Myth 3: Happiness is external: I will find happiness with someone else
In a modern world, it is not uncommon (post separation) for partners to swipe left for a new partner before they have gone through the five stages of grief - which inevitably come after a break-up. However, a ‘too soon’ relationship is not an antidote to our grief and loneliness. We might believe that a new relationship will fill the gap of the old. But happiness can only come from within.
While it is possible to find long-term love the second time around, the bureau of statistics (Australia) says that 65% of second marriages or de Facto relationships (and 74% of third) will fail. It is important that you know, understand and love yourself first. AKA, do the work on yourself in therapy!
You are the only one that you can change
If you are considering leaving because you are not getting what you want in your marriage, it is not always the answer to walk away. Remember that you will be taking you, your issues, your communication problems and other things with you when you go.
One of the top reasons that people are unfaithful to their partners is because they want to feel like they did when they were single. They want to feel significant, desired, young, special etcetera. It may be that you have let yourself become the breadwinner, the father, the husband, the handyman and the dogs-body. When you feel so numb that you start to get your emotional needs met with the cute girl at work, a secret dating app or social media likes, you know that you are getting desperate for attention.
If you are feeling insignificant, then you have to realise that it is something that you have allowed to happen, through laziness, over time. The questions you need to ask yourself before you leave are these:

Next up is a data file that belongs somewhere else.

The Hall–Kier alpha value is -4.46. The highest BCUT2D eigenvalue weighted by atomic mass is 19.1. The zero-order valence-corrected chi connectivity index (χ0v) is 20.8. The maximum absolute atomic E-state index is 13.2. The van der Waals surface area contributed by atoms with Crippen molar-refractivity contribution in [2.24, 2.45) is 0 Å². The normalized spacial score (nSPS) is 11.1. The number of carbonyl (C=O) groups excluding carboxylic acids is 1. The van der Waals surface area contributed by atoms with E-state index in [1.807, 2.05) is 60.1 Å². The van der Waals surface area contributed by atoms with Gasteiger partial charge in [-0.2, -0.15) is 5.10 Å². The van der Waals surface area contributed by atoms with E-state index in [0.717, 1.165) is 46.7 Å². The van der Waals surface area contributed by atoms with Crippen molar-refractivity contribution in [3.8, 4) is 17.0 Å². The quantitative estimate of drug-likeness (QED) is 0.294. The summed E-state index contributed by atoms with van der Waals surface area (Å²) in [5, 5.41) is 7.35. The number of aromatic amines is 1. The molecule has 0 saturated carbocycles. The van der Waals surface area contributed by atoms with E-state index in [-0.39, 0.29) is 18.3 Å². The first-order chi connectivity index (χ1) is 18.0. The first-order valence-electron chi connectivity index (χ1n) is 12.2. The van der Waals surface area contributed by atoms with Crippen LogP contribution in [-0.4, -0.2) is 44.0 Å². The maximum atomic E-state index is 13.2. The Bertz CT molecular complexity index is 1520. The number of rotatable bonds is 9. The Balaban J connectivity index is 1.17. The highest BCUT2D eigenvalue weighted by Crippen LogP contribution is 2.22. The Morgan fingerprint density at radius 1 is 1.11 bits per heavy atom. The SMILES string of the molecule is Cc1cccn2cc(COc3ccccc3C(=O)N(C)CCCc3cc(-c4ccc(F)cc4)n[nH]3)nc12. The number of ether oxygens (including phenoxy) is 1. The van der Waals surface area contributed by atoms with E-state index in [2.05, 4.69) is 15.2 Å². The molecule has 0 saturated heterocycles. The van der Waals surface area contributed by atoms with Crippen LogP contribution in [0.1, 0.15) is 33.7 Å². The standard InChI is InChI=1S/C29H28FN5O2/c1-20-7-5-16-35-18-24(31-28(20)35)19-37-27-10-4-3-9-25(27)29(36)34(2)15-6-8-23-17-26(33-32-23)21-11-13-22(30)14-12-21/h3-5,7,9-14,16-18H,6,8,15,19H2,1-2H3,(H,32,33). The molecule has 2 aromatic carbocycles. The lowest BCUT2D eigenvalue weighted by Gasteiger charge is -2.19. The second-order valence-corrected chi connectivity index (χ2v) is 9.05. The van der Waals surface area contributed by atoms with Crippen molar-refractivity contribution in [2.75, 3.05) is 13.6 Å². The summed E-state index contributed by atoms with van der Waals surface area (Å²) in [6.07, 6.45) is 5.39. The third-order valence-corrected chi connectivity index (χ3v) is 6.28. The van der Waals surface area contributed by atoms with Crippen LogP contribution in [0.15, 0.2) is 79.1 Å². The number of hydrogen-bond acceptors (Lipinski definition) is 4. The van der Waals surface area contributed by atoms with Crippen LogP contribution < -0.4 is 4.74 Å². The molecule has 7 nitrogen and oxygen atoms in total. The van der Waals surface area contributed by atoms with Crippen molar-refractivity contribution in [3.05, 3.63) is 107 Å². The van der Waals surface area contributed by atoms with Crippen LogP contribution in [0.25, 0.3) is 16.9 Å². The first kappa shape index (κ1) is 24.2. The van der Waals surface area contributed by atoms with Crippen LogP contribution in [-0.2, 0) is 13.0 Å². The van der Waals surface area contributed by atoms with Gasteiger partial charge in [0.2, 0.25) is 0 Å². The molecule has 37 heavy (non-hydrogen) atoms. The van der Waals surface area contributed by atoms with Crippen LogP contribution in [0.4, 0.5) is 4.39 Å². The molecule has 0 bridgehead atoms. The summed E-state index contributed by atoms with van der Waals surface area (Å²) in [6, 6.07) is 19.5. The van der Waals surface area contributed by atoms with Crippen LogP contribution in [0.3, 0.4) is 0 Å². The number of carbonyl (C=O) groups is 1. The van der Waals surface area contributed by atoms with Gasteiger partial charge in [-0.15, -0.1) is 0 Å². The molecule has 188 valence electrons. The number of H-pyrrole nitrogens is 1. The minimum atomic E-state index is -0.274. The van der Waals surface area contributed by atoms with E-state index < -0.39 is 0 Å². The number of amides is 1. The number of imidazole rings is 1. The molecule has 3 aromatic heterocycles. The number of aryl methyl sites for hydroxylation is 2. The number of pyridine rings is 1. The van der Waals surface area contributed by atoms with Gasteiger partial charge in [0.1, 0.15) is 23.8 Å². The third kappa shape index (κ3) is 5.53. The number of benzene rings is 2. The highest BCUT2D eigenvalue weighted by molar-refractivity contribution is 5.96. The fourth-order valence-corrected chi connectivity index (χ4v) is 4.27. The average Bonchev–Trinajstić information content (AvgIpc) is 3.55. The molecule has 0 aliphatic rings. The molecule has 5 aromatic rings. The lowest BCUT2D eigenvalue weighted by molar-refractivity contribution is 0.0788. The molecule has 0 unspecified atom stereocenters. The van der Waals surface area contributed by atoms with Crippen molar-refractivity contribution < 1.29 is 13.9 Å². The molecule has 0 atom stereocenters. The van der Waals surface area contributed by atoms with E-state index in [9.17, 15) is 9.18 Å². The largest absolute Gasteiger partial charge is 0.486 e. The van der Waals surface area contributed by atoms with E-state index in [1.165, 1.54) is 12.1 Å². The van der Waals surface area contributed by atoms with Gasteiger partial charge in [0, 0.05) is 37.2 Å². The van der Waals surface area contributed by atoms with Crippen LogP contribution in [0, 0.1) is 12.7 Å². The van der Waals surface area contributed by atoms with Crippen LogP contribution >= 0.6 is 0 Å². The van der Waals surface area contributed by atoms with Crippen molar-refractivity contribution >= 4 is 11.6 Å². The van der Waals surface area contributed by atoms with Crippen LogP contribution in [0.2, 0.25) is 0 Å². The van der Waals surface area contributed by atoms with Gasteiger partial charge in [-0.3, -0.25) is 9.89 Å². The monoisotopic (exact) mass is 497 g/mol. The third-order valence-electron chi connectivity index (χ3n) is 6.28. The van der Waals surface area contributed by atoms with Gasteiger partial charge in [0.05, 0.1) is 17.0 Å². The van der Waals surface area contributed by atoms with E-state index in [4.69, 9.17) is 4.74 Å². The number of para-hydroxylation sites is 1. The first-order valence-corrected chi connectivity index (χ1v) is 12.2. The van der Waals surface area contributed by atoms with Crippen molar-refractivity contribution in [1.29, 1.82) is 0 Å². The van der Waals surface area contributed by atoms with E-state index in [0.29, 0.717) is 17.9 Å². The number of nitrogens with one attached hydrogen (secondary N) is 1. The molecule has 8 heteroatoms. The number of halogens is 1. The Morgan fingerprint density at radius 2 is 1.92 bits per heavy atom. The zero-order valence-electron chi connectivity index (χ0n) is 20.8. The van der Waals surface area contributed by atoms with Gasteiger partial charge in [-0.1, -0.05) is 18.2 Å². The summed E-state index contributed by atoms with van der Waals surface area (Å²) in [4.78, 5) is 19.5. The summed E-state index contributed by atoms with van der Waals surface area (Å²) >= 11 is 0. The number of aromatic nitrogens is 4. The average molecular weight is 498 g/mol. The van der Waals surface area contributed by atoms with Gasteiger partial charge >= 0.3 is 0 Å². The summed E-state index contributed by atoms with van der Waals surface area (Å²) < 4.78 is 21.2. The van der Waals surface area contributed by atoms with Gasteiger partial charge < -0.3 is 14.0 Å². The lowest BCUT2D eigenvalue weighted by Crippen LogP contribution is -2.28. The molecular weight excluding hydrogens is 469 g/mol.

“Where did I abandon myself and my own heart and my own needs?”
“When did I make my partner responsible for my happiness?”
“What was I believing about myself that allowed me to make the choices I was making?”
“How can I become the kind of loving partner that I am seeking for myself?”
The shifts need to come from within you. You need to become the type of person that can both give and receive the kind of love and passion you wish you had.
A shift requires you to be willing to see the role that you played in what happened. And it requires you to get really clear about how you want your life to be going forward because the chances of this happening in another relationship are high after the joys of new love and hot sex have faded. You can reverse this feeling of insignificance in your current marriage with coaching. You may discover that your partner may also be feeling insignificant.
Counselling can improve relationships from the first session. I have seen tremendous breakthroughs and forgiveness in one session. It is my experience that individuals and couples never regret couples counselling. What they do regret is not beginning it years before. They know that their happiness and marital contentment would have been sustained from the early years instead of having a prolonged, unhappy period in between.
Counsellors cannot offer advice about whether you should stay or go, but we do help you to look at pros and cons of staying and increase clarity. We talk about our own experience with couples, common trends for Australian marriages, and support clients in their decision making.
More on Couples Counselling. Recommended Reading and eBooks on the website:
Founder of Ghita Therapy - Ghita Andersen (B.Soc.Sci: Psych & Coun; Grad Cert FDR, Hypnosis Cert.) is a professionally trained Psychotherapist, Couples Counsellor, Hypnotherapist and a Federally Accredited Family Dispute Mediator (FDRP).